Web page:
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Medical & Drug Deadline Nears

Posted by chisue (My Page) on
Tue, Nov 22, 11 at 17:36

My DH and I, both Seniors, must decide on medical and drug insurance by the end of the week. Before we make a change, may I run it past y'all? We talked to the SHIP person at our senior center, but that wasn't much help.

For 2011 we've had a Medicare supplement with Aetna from my DH's former employer. It paid 100% of every medical balance that Medicare did not pay. We each had a Part D plan that discounted our drugs. Were we to continue this way in 2012 the supplement + our two Part D premiums + our costs for our prescriptions totals $5367.

DH's company offers an Aetna PPO plan for 2012. We'd both be covered for a single premium of $1224. It has a $250 pp medical deductible, so I'm figuring $500 up front. After that is satisfied there is the usual 20% copay. Our current prescriptions would cost us $1680. So...this totals $3404, with the 20% copays an unknown.

It seems to be a straightforward gamble. Under the first plan our current meds cost us much more. Any new meds would cost more. We'd pay more if the retail on current meds increases.

Under the second plan, we'd save almost $2000 upfront because our current meds cost less with the PPO. We'd pay less on any new meds. We'd pay less if retail on current meds increases. However, if we do have a lot of medical bills, we have those 20% copays. (THe PPO plan has a $4100 pp OOP maximum.)

I'm *guessing* we would not have $2000 in medical copays.

I *know* we will be taking these expensive prescriptions forever.

Our MD will bill Aetna's PPO. Our hospitals too.

Is there something ELSE I need to look at here?

Thank you!


Follow-Up Postings:

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RE: Medical & Drug Deadline Nears

I know this is asking a lot, but I'm very nervous about how to place this 'bet'. Any thoughts?


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RE: Medical & Drug Deadline Nears

I just don't like the PPO plan. I like more of a sure thing, and less in the way of co-pays. Yes, it might cost you more....

OTOH, if you are budgeting very closely, and can absorb the unknown costs, the PPO will be ok.

I think about a friend whose husband had a stroke at age 63. Two months in a nursing home. That's your gamble.


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RE: Medical & Drug Deadline Nears

sushipup -- Many thanks. You are always able to sharpen the focus for me!

Yes, if we take the PPO we could be on the hook for $8200 in medical expenses. ($4100 pp OOP.) I'm 70 and DH is a couple years older.

Perhaps we'll stay with the Medicare Supplement, each buy a cheap premium Part D -- and buy our meds from Canada! (I would look into that if I knew how.)


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RE: Medical & Drug Deadline Nears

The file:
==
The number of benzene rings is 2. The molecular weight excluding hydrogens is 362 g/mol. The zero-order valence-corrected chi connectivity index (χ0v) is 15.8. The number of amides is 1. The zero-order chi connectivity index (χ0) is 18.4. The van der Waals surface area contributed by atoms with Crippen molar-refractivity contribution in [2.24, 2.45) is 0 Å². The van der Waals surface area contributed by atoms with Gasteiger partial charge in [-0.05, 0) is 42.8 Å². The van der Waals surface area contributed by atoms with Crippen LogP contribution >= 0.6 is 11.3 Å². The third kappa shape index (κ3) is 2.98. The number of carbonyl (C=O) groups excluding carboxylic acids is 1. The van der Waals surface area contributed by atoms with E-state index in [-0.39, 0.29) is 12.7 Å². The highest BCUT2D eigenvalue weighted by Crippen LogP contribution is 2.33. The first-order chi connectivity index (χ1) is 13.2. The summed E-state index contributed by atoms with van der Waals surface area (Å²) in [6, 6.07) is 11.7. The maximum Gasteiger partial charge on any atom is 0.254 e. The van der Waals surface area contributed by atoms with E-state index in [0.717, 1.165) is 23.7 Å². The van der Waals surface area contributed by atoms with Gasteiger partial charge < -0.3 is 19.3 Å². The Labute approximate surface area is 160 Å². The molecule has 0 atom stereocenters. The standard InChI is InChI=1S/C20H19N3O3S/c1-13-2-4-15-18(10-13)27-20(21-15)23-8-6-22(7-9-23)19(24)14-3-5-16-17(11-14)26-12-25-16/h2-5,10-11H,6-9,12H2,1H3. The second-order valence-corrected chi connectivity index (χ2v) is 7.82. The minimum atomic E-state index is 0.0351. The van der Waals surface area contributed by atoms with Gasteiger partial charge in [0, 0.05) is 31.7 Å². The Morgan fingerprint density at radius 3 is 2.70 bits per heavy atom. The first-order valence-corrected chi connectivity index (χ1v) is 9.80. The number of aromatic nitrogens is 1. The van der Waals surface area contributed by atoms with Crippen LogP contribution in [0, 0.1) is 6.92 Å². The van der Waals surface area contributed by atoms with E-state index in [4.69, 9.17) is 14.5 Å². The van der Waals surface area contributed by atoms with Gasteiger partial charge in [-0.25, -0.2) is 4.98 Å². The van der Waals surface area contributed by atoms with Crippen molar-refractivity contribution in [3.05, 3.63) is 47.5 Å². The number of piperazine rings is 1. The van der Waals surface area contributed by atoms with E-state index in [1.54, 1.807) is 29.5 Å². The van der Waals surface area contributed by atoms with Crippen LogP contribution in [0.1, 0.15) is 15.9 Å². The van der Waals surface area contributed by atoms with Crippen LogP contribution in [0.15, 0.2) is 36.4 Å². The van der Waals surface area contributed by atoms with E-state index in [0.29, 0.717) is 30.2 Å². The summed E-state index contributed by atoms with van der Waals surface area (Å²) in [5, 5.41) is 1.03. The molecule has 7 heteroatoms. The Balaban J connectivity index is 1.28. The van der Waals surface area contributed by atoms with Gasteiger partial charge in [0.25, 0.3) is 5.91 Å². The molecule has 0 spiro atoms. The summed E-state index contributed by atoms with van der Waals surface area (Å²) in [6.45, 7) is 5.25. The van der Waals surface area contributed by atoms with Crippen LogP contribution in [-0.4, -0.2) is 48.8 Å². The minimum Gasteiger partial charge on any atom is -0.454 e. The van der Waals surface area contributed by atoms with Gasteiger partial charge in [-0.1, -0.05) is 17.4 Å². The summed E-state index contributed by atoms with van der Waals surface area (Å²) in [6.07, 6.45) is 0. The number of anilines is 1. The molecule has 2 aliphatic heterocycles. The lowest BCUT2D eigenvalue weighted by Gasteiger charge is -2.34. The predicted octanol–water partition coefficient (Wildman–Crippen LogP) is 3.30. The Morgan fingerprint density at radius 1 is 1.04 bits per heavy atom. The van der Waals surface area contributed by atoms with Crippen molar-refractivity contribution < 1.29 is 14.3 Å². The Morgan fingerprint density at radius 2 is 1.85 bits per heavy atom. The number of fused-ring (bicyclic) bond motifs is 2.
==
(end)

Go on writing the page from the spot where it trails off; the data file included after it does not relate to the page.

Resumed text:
If you can afford the maximum co-pays should the need arise, it would be better to take the cheaper Medicare Advantage Part C plan rather than continue with what you have now -- I'm guessing Original Medicare Part B plus a Medigap Plan F, and the Part D drug coverage.

In general, it's always better to self-insure as much as you can afford to because the odds are you'll wind up paying less over time. The insurers need to make a profit on the products they sell, and the more complete the coverage you buy, the greater the profit they make. Of course, if you don't have the financial depth to switch over, you should keep what you have or possibly switch you Medigap F plan to a cheaper one.

I would opt for a PPO-type plan myself, but we split our time between Michigan and Arizona, which would take us out of any PPO coverage area for half the year.


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RE: Medical & Drug Deadline Nears

Just to be clear, if you have a Medigap plan F, do NOT downgrade that to a cheaper plan. Maybe shop aorund for a cheaper plan, but once you step down in grade, you cannot go back without health clearances loke regular insurance. but you can shop around and see if there is a cheaper F Plan available.


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RE: Medical & Drug Deadline Nears

I respectfully disagree with you, sushipup. Obviously you should shop around for the cheapest plan at any level, but the question always should be "what makes the most financial sense for me?" You shouldn't atomatically opt for the highest coverage, Plan F, just just to avoid underwriting in the future because you might wind up paying a lot more for your coverage right now.

Plan F coverage is the most complete and the most expensive. It covers even the small Medicare Part B yearly deductable (which dropped to $140 for 2012), plus all the other gaps in Original Part B Medicare. Plan G covers all the gaps except the $140 deductable. According to an instant online quote I just received from Mutual of Omaha, my monthly premium for Plan F would be $31.23 more than for Plan G, which amounts to $374.76/year. That's a lot to pay, isn't it, to avoid a $140 yearly deductable?

It could well be different with other insurers, but, in general, if the difference between Plan F and Plan G respective monthly premiums for 2012 is more than $11.66, Plan F is is a bad deal financially. Yet, Plan F remains by far the most popular choice among Medicare recipients.


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RE: Medical & Drug Deadline Nears

Just so that people understand that they cannot go back to a more comprehensive plan ever, not without passing physical tests. So rather than be short-sighted and look at your premiums for one year, what about looking down the line when you are a lot older and may have more needs?

It's insurance, you make the bet.


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RE: Medical & Drug Deadline Nears

Medicare plans vary by state, in my state (California) if the only PPO is discontinued, a medicare recipient can go to any other plan based on the discontinuation of their present plan.